George Knox, J.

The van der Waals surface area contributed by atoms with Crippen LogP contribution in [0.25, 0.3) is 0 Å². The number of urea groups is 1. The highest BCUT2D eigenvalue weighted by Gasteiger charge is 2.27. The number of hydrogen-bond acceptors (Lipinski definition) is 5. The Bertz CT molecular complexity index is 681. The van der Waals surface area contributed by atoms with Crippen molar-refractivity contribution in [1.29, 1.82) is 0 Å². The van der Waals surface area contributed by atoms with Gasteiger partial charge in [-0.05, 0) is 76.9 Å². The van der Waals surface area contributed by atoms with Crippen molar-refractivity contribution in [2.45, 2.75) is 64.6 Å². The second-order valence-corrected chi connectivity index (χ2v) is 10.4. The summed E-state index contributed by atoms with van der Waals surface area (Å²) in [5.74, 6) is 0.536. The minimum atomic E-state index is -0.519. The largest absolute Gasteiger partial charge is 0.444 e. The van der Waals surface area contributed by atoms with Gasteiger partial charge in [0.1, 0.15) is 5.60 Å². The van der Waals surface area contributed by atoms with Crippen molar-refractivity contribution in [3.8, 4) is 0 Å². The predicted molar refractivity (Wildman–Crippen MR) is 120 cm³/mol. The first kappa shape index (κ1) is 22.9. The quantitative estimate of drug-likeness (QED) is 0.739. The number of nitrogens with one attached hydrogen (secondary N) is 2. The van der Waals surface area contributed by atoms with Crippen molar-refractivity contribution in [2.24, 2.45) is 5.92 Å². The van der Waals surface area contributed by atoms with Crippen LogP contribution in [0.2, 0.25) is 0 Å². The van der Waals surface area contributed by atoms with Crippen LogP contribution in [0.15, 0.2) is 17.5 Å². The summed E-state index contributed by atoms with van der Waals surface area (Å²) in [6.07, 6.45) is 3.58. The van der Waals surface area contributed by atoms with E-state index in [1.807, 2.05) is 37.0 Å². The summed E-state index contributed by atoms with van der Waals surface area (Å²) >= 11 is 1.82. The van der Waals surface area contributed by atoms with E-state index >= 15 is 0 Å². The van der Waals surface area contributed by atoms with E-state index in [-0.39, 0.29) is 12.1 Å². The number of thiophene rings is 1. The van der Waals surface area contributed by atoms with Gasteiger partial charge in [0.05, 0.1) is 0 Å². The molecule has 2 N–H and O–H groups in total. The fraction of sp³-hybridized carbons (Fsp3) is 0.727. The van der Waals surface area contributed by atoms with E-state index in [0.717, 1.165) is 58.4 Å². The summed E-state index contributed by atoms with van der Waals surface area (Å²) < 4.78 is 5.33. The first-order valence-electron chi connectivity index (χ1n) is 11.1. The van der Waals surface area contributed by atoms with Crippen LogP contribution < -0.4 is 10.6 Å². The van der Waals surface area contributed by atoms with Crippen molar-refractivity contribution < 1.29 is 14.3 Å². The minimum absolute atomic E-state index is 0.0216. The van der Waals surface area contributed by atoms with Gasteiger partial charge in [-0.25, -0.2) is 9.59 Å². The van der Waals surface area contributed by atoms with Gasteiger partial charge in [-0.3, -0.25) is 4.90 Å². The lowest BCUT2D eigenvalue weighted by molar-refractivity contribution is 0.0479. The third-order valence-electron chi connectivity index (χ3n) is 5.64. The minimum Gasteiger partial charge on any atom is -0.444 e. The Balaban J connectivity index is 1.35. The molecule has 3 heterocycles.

1. On the 18th of December 1919, a Magistrate of First Class convicted Durra and Musammat Bhoppa under Sections 325 and 326 of the Indian Penal Code and sentenced them to different periods of imprisonment. On the same day he recorded an order in which he directed the record to be made over to another Magistrate to enquire into the statements made in the case by Ram Sahai, Jodh Singh, Bhola and Nawab Singh, which ware false. He passed an order under Section 476 directing them to show because why they should not be prosecuted for perjury. The order is very inartistically framed and does not carry out the requirements of Section 195 of the Code of Criminal Procedure. It does not specify the Court or the place and the occasion on which the offence was committed. It is a careless order carelessly worded, and not one calculated to give the accused proper notice of the offence alleged against them. Magistrates passing an order under Section 476 should do so with extreme care and at least carry out the requirements of Section 195, paragraph 4, of the Code of Criminal Procedure, I do not lay down that it is absolutely necessary that the provision above mentioned should be verbally and fully carried out, but the record should satisfy this Court that the order has been passed with due care and consideration. I am not satisfied that this was done in the present case. I set aside the order. Let the record be returned.